NHL News: #NHLStats: Avalanche Reach Mountaintop Once Again, Win Third Stanley Cup in Franchise History

June 26, 2022

#NHLStats: Avalanche Reach Mountaintop Once Again, Win Third Stanley Cup in Franchise History

The Avalanche won Game 6 at AMALIE Arena to defeat the two-time defending-champion Lightning and win the Stanley Cup. Colorado captured its third championship in franchise history, following Cups in 1996 and 2001.

Colorado claimed its championship by going 16-4 in the 2022 Stanley Cup Playoffs, including sweeps in the First Round and Conference Finals as well as six-game wins in the Second Round and Final.

* The Avalanche became the sixth team to win a Cup with four or fewer postseason losses since 1987 when the best-of-seven format was adopted for all rounds. The only club among that group with fewer than four defeats are the 1988 Oilers, who went 16-2 plus their no-decision in the suspended game during the Final (which was tied 3-3 when called) en route to their fourth championship in five years.

* Colorado held a multi-game lead in each of its four series this postseason. The Avalanche became the ninth team since 1987 with four multi-game series leads in a single playoff year, joining the 2020 Lightning, 2012 Kings, 2011 Canucks, 2008 Red Wings, 2003 Devils, 1995 Devils, 1988 Oilers and 1987 Oilers.

* Colorado’s journey featured two winning streaks of five or more games, including a franchise-record seven-game stretch. The Avalanche also concluded the postseason with a 9-1 record as visitors and became the third Stanley Cup champions since 1987 with one or fewer road losses, following the 2012 Kings (10-1) and 1995 Devils (10-1). The 2020 Lightning also went 10-1 in games where they were designated as the road team while playing in the neutral-site bubbles in Edmonton and Toronto.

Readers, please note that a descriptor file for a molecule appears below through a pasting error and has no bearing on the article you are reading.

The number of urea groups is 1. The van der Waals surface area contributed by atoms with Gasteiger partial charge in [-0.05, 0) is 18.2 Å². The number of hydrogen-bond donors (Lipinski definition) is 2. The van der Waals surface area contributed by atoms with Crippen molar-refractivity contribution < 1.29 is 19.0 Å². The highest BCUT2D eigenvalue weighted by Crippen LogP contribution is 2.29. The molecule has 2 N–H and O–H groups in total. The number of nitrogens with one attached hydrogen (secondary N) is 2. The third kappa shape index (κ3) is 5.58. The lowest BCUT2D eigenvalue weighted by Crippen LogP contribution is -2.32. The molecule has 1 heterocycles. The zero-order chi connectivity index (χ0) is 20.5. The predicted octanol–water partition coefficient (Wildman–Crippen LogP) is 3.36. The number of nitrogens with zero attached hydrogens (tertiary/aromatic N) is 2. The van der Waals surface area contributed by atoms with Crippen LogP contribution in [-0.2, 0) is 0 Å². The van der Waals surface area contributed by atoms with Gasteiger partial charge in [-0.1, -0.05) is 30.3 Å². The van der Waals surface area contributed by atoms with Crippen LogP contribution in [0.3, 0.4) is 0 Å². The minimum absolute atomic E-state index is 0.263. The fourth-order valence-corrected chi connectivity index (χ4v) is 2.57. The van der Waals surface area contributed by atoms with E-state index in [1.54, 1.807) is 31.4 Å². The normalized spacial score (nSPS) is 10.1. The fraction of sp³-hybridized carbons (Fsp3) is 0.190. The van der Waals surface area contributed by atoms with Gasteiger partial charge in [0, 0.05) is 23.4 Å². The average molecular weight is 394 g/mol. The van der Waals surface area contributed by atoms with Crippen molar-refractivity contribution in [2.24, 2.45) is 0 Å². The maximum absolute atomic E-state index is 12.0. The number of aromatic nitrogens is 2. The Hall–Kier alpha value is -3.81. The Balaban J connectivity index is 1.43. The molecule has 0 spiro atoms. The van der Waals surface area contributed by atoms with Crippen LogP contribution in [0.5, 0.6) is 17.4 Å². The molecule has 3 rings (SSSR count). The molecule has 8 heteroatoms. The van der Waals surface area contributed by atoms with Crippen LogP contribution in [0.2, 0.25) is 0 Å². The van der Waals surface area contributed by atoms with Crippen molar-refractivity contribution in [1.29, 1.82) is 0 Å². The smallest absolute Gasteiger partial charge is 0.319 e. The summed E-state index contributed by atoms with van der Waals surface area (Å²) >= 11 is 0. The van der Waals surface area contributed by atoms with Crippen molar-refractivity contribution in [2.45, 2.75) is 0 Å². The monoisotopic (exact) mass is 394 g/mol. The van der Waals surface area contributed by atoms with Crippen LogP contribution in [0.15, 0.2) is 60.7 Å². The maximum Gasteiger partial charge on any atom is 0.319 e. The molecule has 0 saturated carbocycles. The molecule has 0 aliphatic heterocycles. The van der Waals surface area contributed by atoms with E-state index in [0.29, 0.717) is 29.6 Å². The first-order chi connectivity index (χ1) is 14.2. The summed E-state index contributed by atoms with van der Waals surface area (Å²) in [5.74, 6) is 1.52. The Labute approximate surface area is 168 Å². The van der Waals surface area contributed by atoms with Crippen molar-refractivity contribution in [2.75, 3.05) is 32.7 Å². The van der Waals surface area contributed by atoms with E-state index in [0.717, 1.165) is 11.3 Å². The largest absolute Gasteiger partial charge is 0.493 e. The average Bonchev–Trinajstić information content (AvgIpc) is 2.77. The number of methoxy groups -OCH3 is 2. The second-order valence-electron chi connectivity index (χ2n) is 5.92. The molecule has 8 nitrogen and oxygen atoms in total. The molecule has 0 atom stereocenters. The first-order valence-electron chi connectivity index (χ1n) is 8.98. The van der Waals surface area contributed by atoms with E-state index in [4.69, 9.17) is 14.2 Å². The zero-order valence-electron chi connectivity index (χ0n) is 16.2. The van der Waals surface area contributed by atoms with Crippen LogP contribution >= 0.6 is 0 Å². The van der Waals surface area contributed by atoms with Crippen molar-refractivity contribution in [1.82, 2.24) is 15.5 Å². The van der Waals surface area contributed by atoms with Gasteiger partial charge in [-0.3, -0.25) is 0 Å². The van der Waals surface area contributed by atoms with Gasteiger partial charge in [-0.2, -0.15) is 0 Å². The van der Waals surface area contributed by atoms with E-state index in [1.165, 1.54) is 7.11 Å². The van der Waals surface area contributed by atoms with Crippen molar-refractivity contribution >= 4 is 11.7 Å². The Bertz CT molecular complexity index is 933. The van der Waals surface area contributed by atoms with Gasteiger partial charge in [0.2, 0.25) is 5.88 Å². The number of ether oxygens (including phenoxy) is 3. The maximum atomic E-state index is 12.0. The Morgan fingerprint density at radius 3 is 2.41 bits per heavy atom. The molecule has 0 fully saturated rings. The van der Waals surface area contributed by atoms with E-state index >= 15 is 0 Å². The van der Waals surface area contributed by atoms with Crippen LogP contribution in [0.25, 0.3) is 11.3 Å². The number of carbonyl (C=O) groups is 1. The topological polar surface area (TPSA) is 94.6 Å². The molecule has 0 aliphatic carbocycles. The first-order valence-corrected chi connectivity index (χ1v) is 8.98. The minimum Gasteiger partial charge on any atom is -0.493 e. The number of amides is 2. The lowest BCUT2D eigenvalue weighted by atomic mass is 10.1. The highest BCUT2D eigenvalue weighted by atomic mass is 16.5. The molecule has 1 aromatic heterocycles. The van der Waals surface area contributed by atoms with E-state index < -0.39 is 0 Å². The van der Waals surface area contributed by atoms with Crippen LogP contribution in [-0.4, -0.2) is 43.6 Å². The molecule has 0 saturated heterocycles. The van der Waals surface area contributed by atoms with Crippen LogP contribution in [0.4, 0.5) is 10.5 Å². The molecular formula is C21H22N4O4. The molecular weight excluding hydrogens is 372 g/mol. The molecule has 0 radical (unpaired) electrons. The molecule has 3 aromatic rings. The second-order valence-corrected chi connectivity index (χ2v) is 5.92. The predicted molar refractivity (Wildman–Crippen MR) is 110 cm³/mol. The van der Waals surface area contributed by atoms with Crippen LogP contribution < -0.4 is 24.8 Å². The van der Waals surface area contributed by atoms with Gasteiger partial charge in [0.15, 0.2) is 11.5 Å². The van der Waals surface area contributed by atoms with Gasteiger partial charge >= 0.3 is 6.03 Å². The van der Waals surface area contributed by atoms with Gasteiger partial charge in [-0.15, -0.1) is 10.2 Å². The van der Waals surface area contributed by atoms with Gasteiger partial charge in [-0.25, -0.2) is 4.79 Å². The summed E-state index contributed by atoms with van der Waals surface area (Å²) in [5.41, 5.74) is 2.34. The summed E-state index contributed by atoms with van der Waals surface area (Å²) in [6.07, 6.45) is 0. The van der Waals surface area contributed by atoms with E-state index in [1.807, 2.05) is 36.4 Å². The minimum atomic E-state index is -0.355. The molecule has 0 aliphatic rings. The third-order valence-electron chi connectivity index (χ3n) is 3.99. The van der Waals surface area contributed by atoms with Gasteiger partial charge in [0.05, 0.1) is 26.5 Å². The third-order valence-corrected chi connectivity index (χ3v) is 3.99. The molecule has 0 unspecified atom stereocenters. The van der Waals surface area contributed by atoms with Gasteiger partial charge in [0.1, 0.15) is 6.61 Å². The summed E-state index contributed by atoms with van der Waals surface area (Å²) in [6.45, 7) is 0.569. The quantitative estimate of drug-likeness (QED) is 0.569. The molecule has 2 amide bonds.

Colorado captured its championship five years after finishing last place in the League standings with only 48 points during the 2016-17 season (22-56-4) – among the 10 lowest point totals in an NHL season of 82 or more games. Avalanche veterans Mikko RantanenNathan MacKinnonGabriel LandeskogErik Johnson and J.T. Compher all skated with Colorado during that campaign.

* It was the second time the franchise has won a Cup within five years of a last-place finish, as the Quebec Nordiques ranked 21st in 1990-91 before the Avalanche lifted the trophy in 1995-96 (their first season in Denver). Overall, it has happened five times in the expansion era (since 1967-68).

Avalanche mainstays Mikko Rantanen (5-20—25), Nathan MacKinnon (13-11—24) and Gabriel Landeskog (11-11—22) combined for 29-42–71 during the 2022 Stanley Cup Playoffs, while 23-year-old defenseman Cale Makar (8-21—29) had a 29-point showing en route to adding a Cup and Conn Smythe Trophy to his NHL Awards collection which already includes the 2021-22 James Norris Memorial Trophy and 2019-20 Calder Memorial Trophy.

* Rantanen recorded eight of his 20 assists against the Lightning, which were one shy of the official NHL record in a Final shared by Daniel Briere with the 2010 Flyers, Larry Murphy with the 1991 Penguins, Wayne Gretzky with the 1987 Oilers and Jacques Lemaire with the 1973 Canadiens. Of note, Gretzky got 10 assists in the 1988 championship series including two in the suspended game on May 24 (a decision was made at the time to count player statistics as part of their career totals but not as part of official NHL records and, therefore, his official count for that series is eight).

* MacKinnon shared the NHL lead with 13 goals and became the third different player in franchise history with as many in a single postseason, joining Joe Sakic in 1996 and 2001 as well as Claude Lemieux in 1997. MacKinnon opened the playoffs with a four-game goal streak, had a hat trick in Game 5 of the Second Round and tallied five times from the Conference Finals onward (including four goals scored in tying or go-ahead fashion over that span).

* Landeskog had seven multi-point games over the course of the postseason, including three since Game 4 of the Conference Finals. His seven multi-point games trailed only Rantanen and Makar (both w/ 8) for the team lead.

* Makar became the fourth defenseman in NHL history with 29 points in a playoff year, joining Paul Coffey with the 1985 Oilers, Brian Leetch with the 1994 Rangers and Al MacInnis with the 1989 Flames. Makar and Rantanen established a franchise record for most assists in a playoff year, eclipsing the previous mark of 19 set by Peter Stastny with the 1985 Quebec Nordiques.

Gabriel Landeskog